Cleveland’s Inexcusable Obsession With Chief Wahoo

In this week’s roundtable, the GSC panel discusses whether the Cleveland Indians did enough by removing Chief Wahoo from their uniforms.

The Cleveland Indians have finally decided to limit the use of the Chief Wahoo logo, a change that will take effect starting next season. The controversial caricature will be removed from their uniforms, but will still be sold on officially licensed team merchandise. Despite the move, Native American protestors are calling the decision a half-measure, and are still trying to convince the franchise to completely remove all uses of the logo. These protests angered fans of the team, who went as far as to scream obscenities at the Native American protestors at the Indians’ home opener. Should the team have done more than just remove the logo from their uniforms?

Gord Randall, GSC Staff Writer 

This is just a half-measure, and it continues to astonish me that this ridiculous (and poorly-drawn) caricature of a mascot/emblem hasn’t been axed. I also find it funny how many people seem completely blind to the optics of losing their composure and screaming obscenities any time they’re protesting anything. That being said, it doesn’t surprise me that people who are that passionate about a demeaning, racist caricature don’t have the greatest emotional intelligence. This is a horrible look for Cleveland; it’s something I’ve been very critical of the organization for in the past. Until the organization outwardly admonishes the logo and gets rid of the name “Indians” altogether, this will continue to be an issue. To be honest, aside from the fact the baseball team has always been called that, the nickname “Indians” has absolutely no significance to the city of Cleveland, nor does it sound particularly good in conjunction with the city’s name. It needs to go out the window, and the MLB needs to be exerting their influence to help make it so.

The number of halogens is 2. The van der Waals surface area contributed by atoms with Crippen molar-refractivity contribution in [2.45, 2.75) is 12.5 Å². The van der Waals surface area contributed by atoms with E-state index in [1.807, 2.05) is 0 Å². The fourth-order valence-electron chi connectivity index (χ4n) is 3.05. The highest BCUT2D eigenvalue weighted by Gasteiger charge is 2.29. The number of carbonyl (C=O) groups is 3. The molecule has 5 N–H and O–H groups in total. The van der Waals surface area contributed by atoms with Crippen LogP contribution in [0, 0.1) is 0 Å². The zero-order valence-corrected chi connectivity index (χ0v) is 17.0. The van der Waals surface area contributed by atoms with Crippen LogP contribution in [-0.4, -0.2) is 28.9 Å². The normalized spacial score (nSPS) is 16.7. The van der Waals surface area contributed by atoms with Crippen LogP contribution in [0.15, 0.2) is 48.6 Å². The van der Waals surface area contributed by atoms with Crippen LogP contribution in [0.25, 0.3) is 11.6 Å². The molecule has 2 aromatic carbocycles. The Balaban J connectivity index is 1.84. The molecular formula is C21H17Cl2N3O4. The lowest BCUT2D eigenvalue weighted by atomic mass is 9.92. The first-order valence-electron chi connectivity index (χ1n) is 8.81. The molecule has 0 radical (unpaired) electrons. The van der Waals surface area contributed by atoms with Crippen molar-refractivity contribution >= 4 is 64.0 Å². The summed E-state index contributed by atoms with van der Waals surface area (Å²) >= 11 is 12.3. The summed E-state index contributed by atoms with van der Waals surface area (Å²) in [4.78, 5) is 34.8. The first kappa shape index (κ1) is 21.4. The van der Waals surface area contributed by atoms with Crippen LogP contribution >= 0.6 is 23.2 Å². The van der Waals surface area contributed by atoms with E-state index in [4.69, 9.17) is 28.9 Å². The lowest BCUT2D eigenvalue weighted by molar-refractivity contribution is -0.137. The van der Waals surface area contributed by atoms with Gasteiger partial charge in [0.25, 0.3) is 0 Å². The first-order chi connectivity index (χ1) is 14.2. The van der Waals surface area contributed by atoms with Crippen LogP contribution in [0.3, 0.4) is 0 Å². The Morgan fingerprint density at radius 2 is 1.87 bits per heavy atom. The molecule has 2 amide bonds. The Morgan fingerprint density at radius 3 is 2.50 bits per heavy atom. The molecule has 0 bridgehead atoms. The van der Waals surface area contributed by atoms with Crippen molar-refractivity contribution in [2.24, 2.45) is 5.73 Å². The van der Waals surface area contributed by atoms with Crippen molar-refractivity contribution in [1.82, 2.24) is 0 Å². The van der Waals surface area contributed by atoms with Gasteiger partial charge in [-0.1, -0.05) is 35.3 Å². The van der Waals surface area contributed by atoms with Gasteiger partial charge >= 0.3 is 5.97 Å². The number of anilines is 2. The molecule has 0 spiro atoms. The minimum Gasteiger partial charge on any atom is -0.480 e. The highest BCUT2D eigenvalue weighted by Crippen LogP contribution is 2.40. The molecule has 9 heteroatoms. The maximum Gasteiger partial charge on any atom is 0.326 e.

Serge Leshchuk, GSC Staff Writer 

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In the ideal world, yes and 100 percent. I don’t understand this insistence of white people to hold onto every single proposed change that introduces measures of respect to other cultures as a slight against white people as a whole. It’s not; maybe the logo, the name and everything that comes along with it is hella offensive to the Native American population. My goal is to be rich enough to own a team and then petition to rename it to the [Insert City Here] Honkies and then argue that any argument against that is infringing on my culture, for some unbeknownst reason.

No, this isn’t enough. Not in the slightest. You take the logo, the name, the uniforms, any paraphernalia you might have and throw that shit in a pit fire. Then, you start over. In the ideal world. In reality, this is probably as far as we’re going to get because the financial costs of renaming literally everything and then putting new stuff in circulation, is monumental. This isn’t just your yearly uniform tweak. This is basically a brand relaunch. People pay a lot of money for that stuff even when they don’t have to think about selling jerseys.

Brandon Anderson, GSC Editor 

This is a half-measure at best. Have we learned nothing from Walter White? No half-measures! Why is this so hard? I understand the importance of history to baseball, but there’s plenty of other histories that’s been changed for the better. Besides, why is Cleveland so afraid of a rebrand? Yes, it would cost a lot of money to make a new logo and print all new merchandise. You know what else it would do? MAKE A LOT OF MONEY. Fans will need a ton of new merchandise after a rebrand, that’s for sure. They’ll need new caps, new jerseys, new pennants and new everything else. Cleveland would make so much money off a rebrand. A lot of European clubs change colors and rebrand just about every year, and fans go out and buy things every time. Come on Cleveland, this is not that hard.


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